Meet our pioneers of colour: “If a company wants to be sustainable, everyone needs to participate”
Elisabet Sahlin started her career as an environmental engineer 24 years ago, and now she leads our product sustainability team. We asked Elisabet about colour as a reformer.
“Sustainability is not a one-person job. If a company wants to be sustainable, everyone needs to participate, as every decision you make can either be sustainable or not. That is why I believe my biggest responsibility is to educate colleagues whenever I can.
Sustainability affects everything we do. In practice, we need to use resources in a responsible way, ensure social responsibility, and prevent all exploitation. On the other hand, it also means that the company needs to be able to continue to exist and prosper."
The paint itself is the key to sustainability
"As a paint company, our responsibility is particularly heavy. Dealing with chemicals, we need to be sure our products are safe and produced in a safe way without harming people or the environment.
The paint itself is the key to sustainability: a product that doesn’t work can never be sustainable or have an ecolabel. A wall painted with poor paint needs to be painted again, and a paint that is not functional will be thrown away.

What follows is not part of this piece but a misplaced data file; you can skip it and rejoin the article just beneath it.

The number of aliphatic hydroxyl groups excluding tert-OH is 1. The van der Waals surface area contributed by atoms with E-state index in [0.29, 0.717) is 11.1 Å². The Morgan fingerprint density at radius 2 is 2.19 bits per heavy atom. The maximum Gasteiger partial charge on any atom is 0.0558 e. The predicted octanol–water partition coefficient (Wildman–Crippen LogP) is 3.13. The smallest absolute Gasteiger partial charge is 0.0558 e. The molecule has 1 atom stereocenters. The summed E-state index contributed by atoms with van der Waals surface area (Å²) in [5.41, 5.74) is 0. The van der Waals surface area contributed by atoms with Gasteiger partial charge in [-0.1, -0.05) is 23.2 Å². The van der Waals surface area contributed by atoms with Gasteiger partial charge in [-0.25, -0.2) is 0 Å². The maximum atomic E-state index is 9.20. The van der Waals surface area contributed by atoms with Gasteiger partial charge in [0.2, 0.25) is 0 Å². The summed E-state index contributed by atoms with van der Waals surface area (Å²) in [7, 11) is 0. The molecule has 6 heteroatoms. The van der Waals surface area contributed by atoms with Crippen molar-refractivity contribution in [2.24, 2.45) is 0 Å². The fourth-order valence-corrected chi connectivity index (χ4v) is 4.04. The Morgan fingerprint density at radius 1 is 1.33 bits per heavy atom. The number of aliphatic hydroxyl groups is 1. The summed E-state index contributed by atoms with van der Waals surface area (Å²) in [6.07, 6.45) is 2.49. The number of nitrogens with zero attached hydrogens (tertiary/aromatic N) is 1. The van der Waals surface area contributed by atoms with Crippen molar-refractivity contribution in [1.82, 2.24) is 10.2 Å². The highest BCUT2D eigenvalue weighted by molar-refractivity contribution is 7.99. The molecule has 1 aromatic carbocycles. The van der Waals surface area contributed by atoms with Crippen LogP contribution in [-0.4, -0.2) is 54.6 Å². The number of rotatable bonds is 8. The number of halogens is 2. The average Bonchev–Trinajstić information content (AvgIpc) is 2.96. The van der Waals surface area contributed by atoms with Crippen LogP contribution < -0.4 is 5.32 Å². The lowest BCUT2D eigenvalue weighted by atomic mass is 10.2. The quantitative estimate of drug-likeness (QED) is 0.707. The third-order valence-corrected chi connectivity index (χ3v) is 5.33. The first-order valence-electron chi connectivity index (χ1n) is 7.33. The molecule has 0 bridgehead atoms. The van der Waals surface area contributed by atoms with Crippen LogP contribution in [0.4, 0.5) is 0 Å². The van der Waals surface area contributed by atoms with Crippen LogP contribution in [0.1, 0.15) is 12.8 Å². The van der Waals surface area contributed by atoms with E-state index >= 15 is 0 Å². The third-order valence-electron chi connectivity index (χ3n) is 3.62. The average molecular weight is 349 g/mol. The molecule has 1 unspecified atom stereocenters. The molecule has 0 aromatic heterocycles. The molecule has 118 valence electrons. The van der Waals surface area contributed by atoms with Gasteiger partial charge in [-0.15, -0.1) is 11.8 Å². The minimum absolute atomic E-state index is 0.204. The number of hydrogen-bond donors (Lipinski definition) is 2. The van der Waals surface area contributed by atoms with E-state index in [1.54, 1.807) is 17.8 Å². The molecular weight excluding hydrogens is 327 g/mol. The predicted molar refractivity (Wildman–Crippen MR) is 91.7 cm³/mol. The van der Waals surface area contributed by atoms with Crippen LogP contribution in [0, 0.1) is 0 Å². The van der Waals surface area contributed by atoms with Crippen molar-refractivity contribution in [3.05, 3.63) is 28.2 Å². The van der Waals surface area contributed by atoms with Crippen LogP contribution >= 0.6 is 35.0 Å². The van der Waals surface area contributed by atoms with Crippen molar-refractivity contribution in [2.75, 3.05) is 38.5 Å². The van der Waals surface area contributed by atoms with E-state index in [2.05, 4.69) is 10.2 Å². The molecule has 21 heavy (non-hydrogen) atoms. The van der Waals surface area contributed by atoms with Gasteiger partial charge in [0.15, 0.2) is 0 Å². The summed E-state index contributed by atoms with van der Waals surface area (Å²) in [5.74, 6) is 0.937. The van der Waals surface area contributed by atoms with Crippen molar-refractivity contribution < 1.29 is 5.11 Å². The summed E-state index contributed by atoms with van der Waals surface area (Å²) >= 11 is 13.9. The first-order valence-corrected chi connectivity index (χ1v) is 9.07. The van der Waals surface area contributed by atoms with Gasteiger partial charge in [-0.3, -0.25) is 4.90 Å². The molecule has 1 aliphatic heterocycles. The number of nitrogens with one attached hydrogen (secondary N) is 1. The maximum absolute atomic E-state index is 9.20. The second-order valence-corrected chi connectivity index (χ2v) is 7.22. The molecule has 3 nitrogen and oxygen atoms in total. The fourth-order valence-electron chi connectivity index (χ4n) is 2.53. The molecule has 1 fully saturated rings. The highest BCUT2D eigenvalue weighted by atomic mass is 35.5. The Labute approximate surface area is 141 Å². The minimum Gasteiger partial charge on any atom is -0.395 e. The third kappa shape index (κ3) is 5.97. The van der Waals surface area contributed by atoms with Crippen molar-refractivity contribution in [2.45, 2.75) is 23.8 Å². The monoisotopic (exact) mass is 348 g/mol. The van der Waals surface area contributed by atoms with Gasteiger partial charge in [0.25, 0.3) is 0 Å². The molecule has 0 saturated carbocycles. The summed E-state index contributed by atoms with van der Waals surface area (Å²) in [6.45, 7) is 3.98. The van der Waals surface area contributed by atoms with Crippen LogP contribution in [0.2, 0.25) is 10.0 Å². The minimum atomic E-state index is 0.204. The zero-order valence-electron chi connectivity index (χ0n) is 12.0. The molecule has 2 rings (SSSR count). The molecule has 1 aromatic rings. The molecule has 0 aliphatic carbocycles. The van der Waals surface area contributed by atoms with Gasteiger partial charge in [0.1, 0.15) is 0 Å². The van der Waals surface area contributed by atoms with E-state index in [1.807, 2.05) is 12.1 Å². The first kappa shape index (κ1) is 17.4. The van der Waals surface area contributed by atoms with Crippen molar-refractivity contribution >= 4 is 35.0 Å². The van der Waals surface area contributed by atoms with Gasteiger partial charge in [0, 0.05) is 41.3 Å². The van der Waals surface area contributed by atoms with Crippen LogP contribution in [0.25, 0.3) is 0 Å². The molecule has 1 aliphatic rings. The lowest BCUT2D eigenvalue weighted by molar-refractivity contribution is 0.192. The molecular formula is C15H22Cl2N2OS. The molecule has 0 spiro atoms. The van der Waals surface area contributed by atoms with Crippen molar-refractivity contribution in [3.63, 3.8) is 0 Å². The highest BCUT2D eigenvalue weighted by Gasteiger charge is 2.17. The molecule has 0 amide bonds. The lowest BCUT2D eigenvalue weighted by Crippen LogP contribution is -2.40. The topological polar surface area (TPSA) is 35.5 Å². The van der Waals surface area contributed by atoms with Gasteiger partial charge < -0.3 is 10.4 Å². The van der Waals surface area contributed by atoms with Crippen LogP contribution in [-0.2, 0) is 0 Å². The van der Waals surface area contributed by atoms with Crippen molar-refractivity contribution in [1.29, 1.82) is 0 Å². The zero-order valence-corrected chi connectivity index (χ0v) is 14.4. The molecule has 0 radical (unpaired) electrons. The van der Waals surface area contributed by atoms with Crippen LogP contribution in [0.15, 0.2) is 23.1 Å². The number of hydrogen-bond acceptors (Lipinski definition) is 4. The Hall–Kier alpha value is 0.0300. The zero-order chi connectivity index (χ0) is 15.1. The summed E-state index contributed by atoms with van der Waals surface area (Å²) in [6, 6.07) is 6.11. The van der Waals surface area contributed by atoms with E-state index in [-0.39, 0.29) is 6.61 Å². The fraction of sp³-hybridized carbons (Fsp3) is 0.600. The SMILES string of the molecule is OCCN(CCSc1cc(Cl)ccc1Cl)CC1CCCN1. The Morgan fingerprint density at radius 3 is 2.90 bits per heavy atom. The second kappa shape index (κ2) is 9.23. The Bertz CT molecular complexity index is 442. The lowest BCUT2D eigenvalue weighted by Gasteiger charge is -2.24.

I’m happy about the reform we’ve been making. For over ten years, 99 per cent of our architectural products in Sweden have been water-borne instead of solvent-borne. We are constantly increasing the number of products that fulfil the requirements for ecolabels, such as the Nordic or EU Ecolabels."
Yellow stands for hope
"Getting to work with sustainability gives me a purpose. When I started working, the climate crisis was hardly a topic, but based on what we now know, and how we have been treating the earth, it is obvious we need to act.
When I think about colour and the symbolics that colours carry, I naturally wish for Tikkurila’s future to be green, but also see the future as yellow. For me, the colour yellow stands for hope.”